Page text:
## Scalar Multiplication

A *scalar* is any constant value used as a *scale factor*
applied to a vector. Mathematically, all of our scalars will be
either real or complex numbers.^{5.3} For example, if
denotes a vector of
complex elements, and
denotes a complex scalar,
then

*scalar multiplication*of by . Thus, multiplication of a vector by a scalar is done in the obvious way, which is to multiply each coordinate of the vector by the scalar.

In signal processing, we think of scalar multiplication as applying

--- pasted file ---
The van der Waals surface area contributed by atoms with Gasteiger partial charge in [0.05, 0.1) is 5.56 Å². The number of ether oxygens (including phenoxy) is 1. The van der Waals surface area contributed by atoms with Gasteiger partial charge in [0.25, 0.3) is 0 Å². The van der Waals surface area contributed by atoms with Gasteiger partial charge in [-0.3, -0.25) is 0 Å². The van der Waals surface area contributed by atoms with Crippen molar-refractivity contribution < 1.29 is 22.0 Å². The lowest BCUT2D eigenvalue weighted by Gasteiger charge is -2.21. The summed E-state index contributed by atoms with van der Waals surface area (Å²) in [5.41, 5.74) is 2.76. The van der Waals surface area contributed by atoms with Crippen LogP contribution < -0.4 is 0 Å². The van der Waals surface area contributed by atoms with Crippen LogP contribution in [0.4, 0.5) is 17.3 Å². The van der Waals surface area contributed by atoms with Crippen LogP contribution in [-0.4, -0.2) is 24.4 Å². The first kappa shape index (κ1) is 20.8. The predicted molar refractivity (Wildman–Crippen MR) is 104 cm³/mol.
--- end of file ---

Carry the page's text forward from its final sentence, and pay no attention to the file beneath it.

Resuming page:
some constant *scale factor* to a signal, *i.e.*, multiplying each
sample of the signal by the same constant number. For example, a 6 dB
boost can be carried out by multiplying each sample of a signal by 2,
in which case 2 is the scalar. When the scalar magnitude is greater
than one, it is often called a *gain factor*, and when it is less
than one, an *attenuation*.

**Next Section:**

Linear Combination of Vectors

**Previous Section:**

Vector Subtraction